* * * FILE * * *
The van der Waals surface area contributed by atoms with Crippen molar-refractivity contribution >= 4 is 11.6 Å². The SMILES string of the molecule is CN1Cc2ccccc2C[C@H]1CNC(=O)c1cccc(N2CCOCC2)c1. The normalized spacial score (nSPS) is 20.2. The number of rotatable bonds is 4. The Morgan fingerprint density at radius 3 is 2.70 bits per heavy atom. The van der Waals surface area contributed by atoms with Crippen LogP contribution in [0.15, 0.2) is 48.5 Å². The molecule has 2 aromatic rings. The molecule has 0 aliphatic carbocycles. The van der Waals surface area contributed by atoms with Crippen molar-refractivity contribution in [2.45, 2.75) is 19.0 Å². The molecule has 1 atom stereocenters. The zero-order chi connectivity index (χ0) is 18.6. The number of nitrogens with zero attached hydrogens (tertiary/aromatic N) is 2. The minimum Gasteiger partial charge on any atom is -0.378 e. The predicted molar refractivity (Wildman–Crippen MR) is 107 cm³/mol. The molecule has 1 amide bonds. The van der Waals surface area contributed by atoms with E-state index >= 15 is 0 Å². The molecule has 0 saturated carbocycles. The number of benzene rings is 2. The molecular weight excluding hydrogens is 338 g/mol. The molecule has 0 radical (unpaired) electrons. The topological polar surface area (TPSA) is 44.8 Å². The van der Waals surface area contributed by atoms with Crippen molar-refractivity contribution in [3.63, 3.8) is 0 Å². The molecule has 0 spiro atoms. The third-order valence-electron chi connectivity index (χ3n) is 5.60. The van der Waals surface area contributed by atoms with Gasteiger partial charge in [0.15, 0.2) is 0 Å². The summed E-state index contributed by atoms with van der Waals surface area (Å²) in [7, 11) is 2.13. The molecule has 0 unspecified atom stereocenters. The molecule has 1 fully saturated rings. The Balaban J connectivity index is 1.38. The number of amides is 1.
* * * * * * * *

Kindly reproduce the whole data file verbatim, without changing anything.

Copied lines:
The van der Waals surface area contributed by atoms with Crippen molar-refractivity contribution >= 4 is 11.6 Å². The SMILES string of the molecule is CN1Cc2ccccc2C[C@H]1CNC(=O)c1cccc(N2CCOCC2)c1. The normalized spacial score (nSPS) is 20.2. The number of rotatable bonds is 4. The Morgan fingerprint density at radius 3 is 2.70 bits per heavy atom. The van der Waals surface area contributed by atoms with Crippen LogP contribution in [0.15, 0.2) is 48.5 Å². The molecule has 2 aromatic rings. The molecule has 0 aliphatic carbocycles. The van der Waals surface area contributed by atoms with Crippen molar-refractivity contribution in [2.45, 2.75) is 19.0 Å². The molecule has 1 atom stereocenters. The zero-order chi connectivity index (χ0) is 18.6. The number of nitrogens with zero attached hydrogens (tertiary/aromatic N) is 2. The minimum Gasteiger partial charge on any atom is -0.378 e. The predicted molar refractivity (Wildman–Crippen MR) is 107 cm³/mol. The molecule has 1 amide bonds. The van der Waals surface area contributed by atoms with E-state index >= 15 is 0 Å². The molecule has 0 saturated carbocycles. The number of benzene rings is 2. The molecular weight excluding hydrogens is 338 g/mol. The molecule has 0 radical (unpaired) electrons. The topological polar surface area (TPSA) is 44.8 Å². The van der Waals surface area contributed by atoms with Crippen molar-refractivity contribution in [3.63, 3.8) is 0 Å². The molecule has 0 spiro atoms. The third-order valence-electron chi connectivity index (χ3n) is 5.60. The van der Waals surface area contributed by atoms with Gasteiger partial charge in [0.15, 0.2) is 0 Å². The summed E-state index contributed by atoms with van der Waals surface area (Å²) in [7, 11) is 2.13. The molecule has 0 unspecified atom stereocenters. The molecule has 1 fully saturated rings. The Balaban J connectivity index is 1.38. The number of amides is 1.